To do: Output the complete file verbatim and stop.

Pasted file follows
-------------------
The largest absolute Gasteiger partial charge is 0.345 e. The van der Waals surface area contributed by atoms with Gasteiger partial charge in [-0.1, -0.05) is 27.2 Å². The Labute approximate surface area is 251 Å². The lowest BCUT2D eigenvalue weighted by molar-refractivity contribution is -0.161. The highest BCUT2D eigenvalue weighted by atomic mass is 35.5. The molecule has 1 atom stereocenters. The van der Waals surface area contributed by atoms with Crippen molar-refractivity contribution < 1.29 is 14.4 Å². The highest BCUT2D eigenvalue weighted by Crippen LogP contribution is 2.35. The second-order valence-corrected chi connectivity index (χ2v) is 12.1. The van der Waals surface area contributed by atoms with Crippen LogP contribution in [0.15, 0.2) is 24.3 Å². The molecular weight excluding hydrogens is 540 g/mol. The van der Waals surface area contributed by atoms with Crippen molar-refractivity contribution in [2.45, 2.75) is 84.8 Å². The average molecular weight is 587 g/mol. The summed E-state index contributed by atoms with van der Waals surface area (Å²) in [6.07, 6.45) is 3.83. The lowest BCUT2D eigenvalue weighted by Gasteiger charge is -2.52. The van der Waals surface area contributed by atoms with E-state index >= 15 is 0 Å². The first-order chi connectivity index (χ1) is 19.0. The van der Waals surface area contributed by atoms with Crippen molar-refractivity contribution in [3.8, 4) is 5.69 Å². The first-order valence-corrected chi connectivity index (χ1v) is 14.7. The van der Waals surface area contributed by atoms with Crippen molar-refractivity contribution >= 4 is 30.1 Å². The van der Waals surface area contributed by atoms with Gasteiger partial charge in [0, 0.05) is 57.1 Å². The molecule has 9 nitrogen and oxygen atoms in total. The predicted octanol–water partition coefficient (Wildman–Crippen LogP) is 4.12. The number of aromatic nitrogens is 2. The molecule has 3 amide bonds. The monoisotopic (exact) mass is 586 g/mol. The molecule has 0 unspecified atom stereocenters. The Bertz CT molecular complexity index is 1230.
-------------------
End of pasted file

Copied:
The largest absolute Gasteiger partial charge is 0.345 e. The van der Waals surface area contributed by atoms with Gasteiger partial charge in [-0.1, -0.05) is 27.2 Å². The Labute approximate surface area is 251 Å². The lowest BCUT2D eigenvalue weighted by molar-refractivity contribution is -0.161. The highest BCUT2D eigenvalue weighted by atomic mass is 35.5. The molecule has 1 atom stereocenters. The van der Waals surface area contributed by atoms with Crippen molar-refractivity contribution < 1.29 is 14.4 Å². The highest BCUT2D eigenvalue weighted by Crippen LogP contribution is 2.35. The second-order valence-corrected chi connectivity index (χ2v) is 12.1. The van der Waals surface area contributed by atoms with Crippen LogP contribution in [0.15, 0.2) is 24.3 Å². The molecular weight excluding hydrogens is 540 g/mol. The van der Waals surface area contributed by atoms with Crippen molar-refractivity contribution in [2.45, 2.75) is 84.8 Å². The average molecular weight is 587 g/mol. The summed E-state index contributed by atoms with van der Waals surface area (Å²) in [6.07, 6.45) is 3.83. The lowest BCUT2D eigenvalue weighted by Gasteiger charge is -2.52. The van der Waals surface area contributed by atoms with E-state index >= 15 is 0 Å². The first-order chi connectivity index (χ1) is 19.0. The van der Waals surface area contributed by atoms with Crippen molar-refractivity contribution in [3.8, 4) is 5.69 Å². The first-order valence-corrected chi connectivity index (χ1v) is 14.7. The van der Waals surface area contributed by atoms with Crippen molar-refractivity contribution >= 4 is 30.1 Å². The van der Waals surface area contributed by atoms with Gasteiger partial charge in [0, 0.05) is 57.1 Å². The molecule has 9 nitrogen and oxygen atoms in total. The predicted octanol–water partition coefficient (Wildman–Crippen LogP) is 4.12. The number of aromatic nitrogens is 2. The molecule has 3 amide bonds. The monoisotopic (exact) mass is 586 g/mol. The molecule has 0 unspecified atom stereocenters. The Bertz CT molecular complexity index is 1230.